Thomas W. D. Edwards of the earth sciences department is on leave for six months: "I will be engaged in water and climate research with collaborators and students based at the University of Victoria, Canada (January-March 2006) and Lund University, Sweden (April-June 2006). While in Europe I will also undertake working visits with colleagues at several other institutions, including CEA-Saclay (France) and University of Bern (Switzerland)."

Daniel Brown of computer science has a six-month sabbatical: "I will primarily be visiting the University of California, Davis, to learn more about computer science approaches to population genetics and haplotype inference problems. I will also spend a month in France and Germany with colleagues."

David Wang of electrical and computer engineering is on sabbatical for all of 2006: "I will spend my time refocusing my research to the area of autonomous, unmanned vehicles. I will also work on applications of the telehaptic technology with industry partner Handshake VR Inc."

Paul A. S. Ward, also of E&CE, is on sabbatical through the end of June: "The six-month leave will be spent in the IBM Toronto Lab working with experts there in Autonomic Computing. The focus of the research will be Closed-Loop Control of Application Servers. This research is already ongoing and is a joint project between the professor and IBM CAS."

WHEN AND WHERE
MathNews "disorganizational meeting" 4:30, Math and Computer room 4020 -- new writers, artists and proofreaders welcome.

Forum for Independent Thought student think-tank open planning session 5 p.m., Student Life Centre room 2136.

Orchestra@UWaterloo open rehearsal 7:00 to 9:30, Ron Eydt Village great hall, details online.

FASS auditions and sign-up for technical crew, today and Friday 7 to 9 p.m., Humanities room 334. (Performances are February 2-4.)

Engineering alumni ski day at Osler Bluff, Collingwood, January 20, details online.

International student event, and more

An "orientation and reception" for new international students will be held tomorrow evening, with a repeat scheduled for two weeks later (January 20). "If you are new to Canada and are looking to find out a little bit more about living in Canada, you should be sure to attend," says Karyn Nelson of the student life office. The program will take place at the Columbia Lake Village community centre, starting with a 5 p.m. session on "things you need to know about living in Canada" and continuing with information about UW at 6:00, "laws in Canada as well as health and child care" at 7:00, and a reception starting at 8:00.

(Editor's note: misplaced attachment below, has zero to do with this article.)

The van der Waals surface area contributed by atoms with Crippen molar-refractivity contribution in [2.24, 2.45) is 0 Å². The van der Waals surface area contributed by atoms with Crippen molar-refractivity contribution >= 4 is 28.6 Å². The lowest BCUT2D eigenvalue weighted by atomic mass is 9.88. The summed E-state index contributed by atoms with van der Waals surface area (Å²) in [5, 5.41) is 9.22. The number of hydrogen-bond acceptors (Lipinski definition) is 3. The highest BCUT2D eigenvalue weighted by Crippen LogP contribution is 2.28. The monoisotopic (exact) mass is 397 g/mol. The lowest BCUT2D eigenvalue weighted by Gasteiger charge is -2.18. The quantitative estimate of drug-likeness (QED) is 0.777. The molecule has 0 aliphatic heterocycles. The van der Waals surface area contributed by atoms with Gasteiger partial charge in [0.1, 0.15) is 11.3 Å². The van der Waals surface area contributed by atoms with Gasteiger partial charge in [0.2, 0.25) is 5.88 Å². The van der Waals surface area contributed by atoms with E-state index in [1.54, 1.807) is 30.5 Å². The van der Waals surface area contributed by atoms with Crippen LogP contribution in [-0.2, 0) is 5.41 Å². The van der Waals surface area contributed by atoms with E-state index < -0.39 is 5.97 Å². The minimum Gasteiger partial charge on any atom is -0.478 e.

Monday was the deadline for instructors to submit their marks for fall term on-campus courses, and the distance education course deadline came a day later. "This is the first term that all instructors could submit their course grades securely on line from their office, home, or a beach in the Caribbean," says UW registrar Ken Lavigne. "In fact, even though we have been closed, over 10,000 grades were submitted online over the holidays." Altogether, he says, about 85 per cent of fall marks arrived electronically rather than on paper. Unofficial marks are appearing daily on Quest, and they'll become official on January 23.

More academic numbers: Andrea Chappell of information systems and technology reports that as of the second morning of the term, which was yesterday, there were 506 courses using the online UW-ACE system. That includes 57 distance education courses and 449 on campus, "the most coming from arts," she says. Typically more courses get involved during the first few days of a term: "In the fall we had about 520 courses. . . . Last term we saw significant increases in the number of students active in UW-ACE at one time, with peaks reaching over 2,100. We added computing power over the term to accommodate that growth."

Bruce Mitchell, geography professor and UW's associate provost (academic and student affairs), is in Hyderabad this week for the 93rd annual Indian Science Congress. . . . A memo went out to staff and faculty just before the holiday reminding them to check personal information on the myHRinfo system before T-4 slips with 2005 income tax information are issued at the end of February. . . . The UW Recreation Committee, dedicated to social activities for staff and faculty, has discount tickets available for the Ontario Science Centre and, on another axis altogether, the Winter Tube Slide in St. Mary's, Ontario. . . .

On Tuesday the Daily Bulletin pictured four new UW administrators, three of whom took over on January 1: Alan George as interim vice-president (university research), Deep Saini as dean of environmental studies, and James Pankratz as dean of Conrad Grebel University College. The fourth is David Fransen, who is to become associate vice-president (strategic relations), a new position. He'll also be executive director of the Institute for Quantum Computing. Fransen's appointment will be effective January 15, the provost's office says.

The plant operations department sends a reminder that the grounds crew could use shovellers starting at 7:30 any morning that it snows (e-mail lpvandon@uwaterloo.ca in advance to get on the list). . . . Today's the last day for beginning-of-term hours (until 7:00) at the bookstore, UW Shop and TechWorx. . . . The holiday week is becoming a faint memory already, and unless you get next month's reading break (February 20-24 or 23-24), the next holiday on the horizon is Good Friday on April 14. . . .

CAR